Tech Services: Can you fix this?
I was not tech services, but sometimes I needed to provide technical support when the technology was needed for the lesson immediately. Not only did it work toward cultivating relationships and building trust with the teachers I worked with, but as a professional, my job was not to dissuade the use of technology by leaving the teacher hanging if there was a quick fix in an emergency. Therefore, I did what I could if the situation warranted it. It was often the first contact with a teacher who would end up working with me later. While this was my least favorite role, I knew that some support of this kind was a necessary part of keeping a classroom comfortable with technology use, and in watching me problem solve, I was modeling some of the skills that I would like to see from teachers and students.

Training: Where do I click?
I've always said that the main difference between literacy/math support and technology support is that literacy support teachers, for example, don't need to teach teachers to read in order to teach them reading instructional strategies and best practices. However, in order for teachers to effectively integrate technology, they must have at least a baseline knowledge of what they're using. For example, in order to use Google Classroom with students, teachers really need to understand Drive. Training is the foundation for technology integration. Not only do you provide teachers with the skills they need to try new ideas in technology, but you also show them HOW to learn a technology. As technology continues to change and grow, we often say that we want students to learn how to learn as much as we want them to learn the content. This is what we are doing for teachers when teaching them the skills they need. We are providing them the content as well as the confidence to learn in the future when the technology changes.

Infusing Learning & Technology: How do I empower my students?
Even though it's difficult to get away from utilizing the term "technology integration", I feel like technology should be something that is so seamlessly infused in learning that it is difficult to separate the two. Integration sounds like it is something extra piled on top of the curriculum that is already there. This is often how technology is viewed, but my job was to support teachers in how they could look at their lessons from a new, more innovative angle, and how technology could empower their students to problem find/solve and show their learning. Ultimately, this is typically where the other content areas reside. They are supporting teachers in working with students and how to help them grow.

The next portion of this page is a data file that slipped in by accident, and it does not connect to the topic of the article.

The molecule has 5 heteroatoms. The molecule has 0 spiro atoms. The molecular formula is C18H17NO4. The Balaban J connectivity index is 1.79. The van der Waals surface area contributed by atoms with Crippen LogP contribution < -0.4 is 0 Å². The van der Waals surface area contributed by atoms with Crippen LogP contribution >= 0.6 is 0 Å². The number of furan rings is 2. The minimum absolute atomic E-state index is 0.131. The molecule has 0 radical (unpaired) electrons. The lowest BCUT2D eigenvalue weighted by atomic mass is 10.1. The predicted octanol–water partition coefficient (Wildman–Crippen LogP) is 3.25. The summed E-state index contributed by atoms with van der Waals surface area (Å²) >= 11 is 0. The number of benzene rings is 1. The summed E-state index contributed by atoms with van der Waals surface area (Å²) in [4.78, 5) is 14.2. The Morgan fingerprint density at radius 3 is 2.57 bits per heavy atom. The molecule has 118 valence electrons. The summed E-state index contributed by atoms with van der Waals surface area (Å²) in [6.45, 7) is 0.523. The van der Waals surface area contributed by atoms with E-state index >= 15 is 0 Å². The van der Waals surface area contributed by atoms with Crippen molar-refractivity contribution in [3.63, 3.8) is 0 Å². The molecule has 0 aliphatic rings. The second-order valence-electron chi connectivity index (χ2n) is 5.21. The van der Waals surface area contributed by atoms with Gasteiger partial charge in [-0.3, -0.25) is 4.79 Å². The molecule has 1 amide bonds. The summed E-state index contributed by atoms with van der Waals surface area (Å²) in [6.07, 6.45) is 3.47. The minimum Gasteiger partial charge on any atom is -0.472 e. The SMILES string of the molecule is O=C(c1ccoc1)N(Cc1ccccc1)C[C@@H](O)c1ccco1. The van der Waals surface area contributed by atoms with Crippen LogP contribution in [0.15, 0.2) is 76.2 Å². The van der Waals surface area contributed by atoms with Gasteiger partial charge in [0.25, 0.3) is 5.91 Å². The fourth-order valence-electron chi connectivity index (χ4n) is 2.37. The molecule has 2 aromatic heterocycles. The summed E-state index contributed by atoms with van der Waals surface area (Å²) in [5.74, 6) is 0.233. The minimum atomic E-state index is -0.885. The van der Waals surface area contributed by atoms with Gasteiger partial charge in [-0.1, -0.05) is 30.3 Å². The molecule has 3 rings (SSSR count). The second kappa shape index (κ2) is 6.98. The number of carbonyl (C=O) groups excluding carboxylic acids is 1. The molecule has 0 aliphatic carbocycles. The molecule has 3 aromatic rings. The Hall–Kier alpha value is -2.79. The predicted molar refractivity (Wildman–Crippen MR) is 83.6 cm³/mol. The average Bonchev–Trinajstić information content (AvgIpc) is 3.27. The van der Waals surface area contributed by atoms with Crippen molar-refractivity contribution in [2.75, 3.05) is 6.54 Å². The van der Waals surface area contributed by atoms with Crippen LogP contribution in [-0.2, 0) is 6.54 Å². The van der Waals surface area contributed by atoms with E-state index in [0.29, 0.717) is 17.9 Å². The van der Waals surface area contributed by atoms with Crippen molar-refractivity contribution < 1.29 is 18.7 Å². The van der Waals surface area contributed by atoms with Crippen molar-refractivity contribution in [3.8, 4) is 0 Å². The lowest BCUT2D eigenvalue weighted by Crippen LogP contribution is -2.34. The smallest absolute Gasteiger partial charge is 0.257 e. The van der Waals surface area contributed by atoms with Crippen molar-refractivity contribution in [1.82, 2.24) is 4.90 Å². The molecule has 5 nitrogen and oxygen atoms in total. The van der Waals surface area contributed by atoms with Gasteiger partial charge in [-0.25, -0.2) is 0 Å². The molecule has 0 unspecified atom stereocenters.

Oftentimes, the amount of professional development in the area of technology is significantly less than in other content areas because it's seen as an extra. When speaking with other technology integrators or coaches, their frustration is the lack of time given for professional development. I believe this is because when they do get time, it needs to be focused on training, so they never feel like they can move into the third category of learning.

However, if we truly believe that curriculum and technology should mesh seamlessly, it's reasonable to create learning opportunities for teachers where all of the instructional coaches are involved. If a presentation is being created on math strategies, for example, it could be done in Nearpod and modeled for teachers on how Nearpod could be used in the classroom. The teachers are then immersed in the technology that they could be using, and learning the math strategies at the same time, therefore fusing the two together. Not only does this benefit teachers by introducing them to ways technology can engage and empower, but there should also be a reasonable expectation that Math and Literacy instructional coaches have some tech knowledge, and that technology integrationists have general background knowledge in Math and Literacy strategies. Creating a team of instructional coaches to play off each other's strengths allows for professional development that is useful and relevant, and models the kind of collaboration that we want to see.